Getting started with practical web accessibility, section 1 Twelve simple rules:

Rule 6: Text transcriptions

If a site contains audio or video clips, you should provide text transcriptions or descriptions of them. Exceptions include clips that merely visualize something already explained in the text and audio clips containing page content in spoken form.

For example, if you have a video clip containing an interview, you should try to create a textual alternative that contains the spoken content. You may need to add notes that describe what happens visually, if it is relevant to understanding.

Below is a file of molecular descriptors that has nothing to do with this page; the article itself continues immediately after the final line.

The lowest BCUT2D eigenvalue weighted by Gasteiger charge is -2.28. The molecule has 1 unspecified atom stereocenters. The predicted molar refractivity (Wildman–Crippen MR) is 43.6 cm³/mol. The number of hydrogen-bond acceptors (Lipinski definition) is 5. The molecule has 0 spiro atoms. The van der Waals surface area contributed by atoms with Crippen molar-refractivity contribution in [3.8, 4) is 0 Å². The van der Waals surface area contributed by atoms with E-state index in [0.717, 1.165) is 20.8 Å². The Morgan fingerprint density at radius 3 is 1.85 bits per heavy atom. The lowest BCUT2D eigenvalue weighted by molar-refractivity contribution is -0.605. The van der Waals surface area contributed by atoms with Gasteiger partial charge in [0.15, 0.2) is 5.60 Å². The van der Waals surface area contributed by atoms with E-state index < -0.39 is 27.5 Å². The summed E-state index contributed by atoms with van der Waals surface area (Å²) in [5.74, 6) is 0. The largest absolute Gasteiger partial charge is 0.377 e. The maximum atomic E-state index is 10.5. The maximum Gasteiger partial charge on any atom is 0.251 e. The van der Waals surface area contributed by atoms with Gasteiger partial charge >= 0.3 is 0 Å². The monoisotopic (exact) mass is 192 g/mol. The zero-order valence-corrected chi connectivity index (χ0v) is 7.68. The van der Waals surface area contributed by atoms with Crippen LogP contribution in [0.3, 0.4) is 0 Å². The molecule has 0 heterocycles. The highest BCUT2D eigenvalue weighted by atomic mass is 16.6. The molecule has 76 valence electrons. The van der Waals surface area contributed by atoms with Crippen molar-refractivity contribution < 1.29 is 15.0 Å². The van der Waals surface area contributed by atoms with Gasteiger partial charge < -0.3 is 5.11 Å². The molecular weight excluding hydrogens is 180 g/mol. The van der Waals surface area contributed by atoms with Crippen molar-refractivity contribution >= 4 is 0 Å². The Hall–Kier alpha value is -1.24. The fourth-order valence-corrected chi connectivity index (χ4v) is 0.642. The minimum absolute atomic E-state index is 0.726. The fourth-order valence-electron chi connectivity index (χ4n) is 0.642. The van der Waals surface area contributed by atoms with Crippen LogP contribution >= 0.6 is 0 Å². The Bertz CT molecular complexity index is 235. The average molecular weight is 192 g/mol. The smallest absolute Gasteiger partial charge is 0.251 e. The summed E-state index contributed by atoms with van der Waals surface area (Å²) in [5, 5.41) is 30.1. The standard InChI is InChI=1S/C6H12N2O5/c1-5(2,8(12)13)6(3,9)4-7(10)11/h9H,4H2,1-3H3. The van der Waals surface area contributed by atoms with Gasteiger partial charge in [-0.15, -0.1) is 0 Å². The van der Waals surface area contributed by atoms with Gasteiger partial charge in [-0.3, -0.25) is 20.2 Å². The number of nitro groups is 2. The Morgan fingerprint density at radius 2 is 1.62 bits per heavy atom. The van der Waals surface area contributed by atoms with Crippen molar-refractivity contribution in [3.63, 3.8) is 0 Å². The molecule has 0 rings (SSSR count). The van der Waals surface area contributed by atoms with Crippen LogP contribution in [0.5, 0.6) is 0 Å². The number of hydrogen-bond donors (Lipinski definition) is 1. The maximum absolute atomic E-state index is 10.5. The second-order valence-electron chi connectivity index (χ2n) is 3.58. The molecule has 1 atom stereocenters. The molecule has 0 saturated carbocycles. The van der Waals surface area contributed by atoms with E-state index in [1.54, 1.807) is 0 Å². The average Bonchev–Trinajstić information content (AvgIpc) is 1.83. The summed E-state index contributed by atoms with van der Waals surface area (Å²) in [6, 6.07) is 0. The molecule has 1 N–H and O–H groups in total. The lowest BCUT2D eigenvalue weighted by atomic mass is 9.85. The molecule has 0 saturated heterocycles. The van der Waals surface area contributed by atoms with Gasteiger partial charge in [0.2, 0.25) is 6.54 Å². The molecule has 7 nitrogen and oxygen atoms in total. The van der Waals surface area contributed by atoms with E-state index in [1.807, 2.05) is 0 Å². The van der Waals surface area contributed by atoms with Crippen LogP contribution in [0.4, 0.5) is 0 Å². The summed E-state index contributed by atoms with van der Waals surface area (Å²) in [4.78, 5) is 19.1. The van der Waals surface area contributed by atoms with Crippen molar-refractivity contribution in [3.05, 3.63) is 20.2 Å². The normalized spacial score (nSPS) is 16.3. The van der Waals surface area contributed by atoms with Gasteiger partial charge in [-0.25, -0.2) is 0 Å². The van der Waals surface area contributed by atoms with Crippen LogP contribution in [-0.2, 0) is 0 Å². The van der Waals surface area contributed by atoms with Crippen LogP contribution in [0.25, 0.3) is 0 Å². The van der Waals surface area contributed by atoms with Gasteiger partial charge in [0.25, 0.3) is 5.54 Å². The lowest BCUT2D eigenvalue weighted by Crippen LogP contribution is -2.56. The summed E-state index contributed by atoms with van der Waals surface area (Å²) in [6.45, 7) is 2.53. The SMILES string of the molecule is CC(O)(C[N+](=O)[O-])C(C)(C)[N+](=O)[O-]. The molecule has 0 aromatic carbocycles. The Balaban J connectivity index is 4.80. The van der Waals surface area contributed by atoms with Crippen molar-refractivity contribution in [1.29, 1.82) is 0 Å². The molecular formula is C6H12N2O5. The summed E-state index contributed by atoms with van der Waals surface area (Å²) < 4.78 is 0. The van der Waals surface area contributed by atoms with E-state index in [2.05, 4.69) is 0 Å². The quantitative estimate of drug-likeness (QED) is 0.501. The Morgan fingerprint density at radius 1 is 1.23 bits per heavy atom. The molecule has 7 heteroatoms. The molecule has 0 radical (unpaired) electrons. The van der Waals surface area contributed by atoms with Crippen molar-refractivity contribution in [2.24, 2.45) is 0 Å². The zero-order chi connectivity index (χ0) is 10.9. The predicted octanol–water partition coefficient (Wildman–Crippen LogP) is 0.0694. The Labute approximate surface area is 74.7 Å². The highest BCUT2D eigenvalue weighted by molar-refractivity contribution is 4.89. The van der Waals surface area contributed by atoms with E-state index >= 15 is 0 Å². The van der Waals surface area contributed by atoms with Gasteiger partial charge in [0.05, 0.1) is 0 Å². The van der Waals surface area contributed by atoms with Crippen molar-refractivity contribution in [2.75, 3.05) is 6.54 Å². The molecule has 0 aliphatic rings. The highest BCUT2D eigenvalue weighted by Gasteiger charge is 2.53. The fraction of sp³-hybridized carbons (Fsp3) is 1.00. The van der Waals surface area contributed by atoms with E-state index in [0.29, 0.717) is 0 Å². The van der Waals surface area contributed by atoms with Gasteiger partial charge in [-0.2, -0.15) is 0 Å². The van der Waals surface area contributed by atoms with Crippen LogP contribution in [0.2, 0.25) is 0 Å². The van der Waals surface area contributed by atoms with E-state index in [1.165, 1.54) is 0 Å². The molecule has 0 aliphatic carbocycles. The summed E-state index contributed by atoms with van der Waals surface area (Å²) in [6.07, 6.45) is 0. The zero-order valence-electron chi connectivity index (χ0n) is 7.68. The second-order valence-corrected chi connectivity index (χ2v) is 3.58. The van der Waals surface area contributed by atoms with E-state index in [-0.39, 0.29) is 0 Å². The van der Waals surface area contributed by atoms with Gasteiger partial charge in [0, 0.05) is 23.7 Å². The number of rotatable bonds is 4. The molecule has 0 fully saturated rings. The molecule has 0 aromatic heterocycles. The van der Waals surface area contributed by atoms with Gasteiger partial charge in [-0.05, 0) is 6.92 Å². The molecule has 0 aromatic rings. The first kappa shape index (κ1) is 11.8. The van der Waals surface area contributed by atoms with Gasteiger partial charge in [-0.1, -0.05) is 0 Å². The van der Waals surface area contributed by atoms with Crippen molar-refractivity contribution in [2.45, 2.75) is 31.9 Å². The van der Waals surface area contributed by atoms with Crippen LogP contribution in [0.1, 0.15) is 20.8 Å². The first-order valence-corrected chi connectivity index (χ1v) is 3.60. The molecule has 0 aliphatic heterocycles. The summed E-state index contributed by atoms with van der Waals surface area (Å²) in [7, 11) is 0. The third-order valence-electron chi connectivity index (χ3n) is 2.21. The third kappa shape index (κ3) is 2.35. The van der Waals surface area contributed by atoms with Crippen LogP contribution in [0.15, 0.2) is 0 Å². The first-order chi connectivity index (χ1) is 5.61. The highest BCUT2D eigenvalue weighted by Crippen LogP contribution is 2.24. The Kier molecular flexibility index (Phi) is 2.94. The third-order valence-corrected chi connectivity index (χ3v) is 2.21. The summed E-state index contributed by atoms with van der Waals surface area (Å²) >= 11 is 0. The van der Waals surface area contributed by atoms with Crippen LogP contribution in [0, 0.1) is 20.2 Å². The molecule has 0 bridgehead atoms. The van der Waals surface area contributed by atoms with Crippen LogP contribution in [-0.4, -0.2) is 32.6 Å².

This often means considerable work, perhaps comparable to the effort of creating the primary content. The cost may thus be too high. In that case, you should describe the situation to users. People should at least know that there is essential content that they cannot access, and there should be some note about the nature of the content. If a page contains a link to the clip, the text of the link could and should (cf. to rule 2) indicate what the clip is about.

Of course, there is content for which no adequate text transcription or description can be written. Instrumental music is a typical example.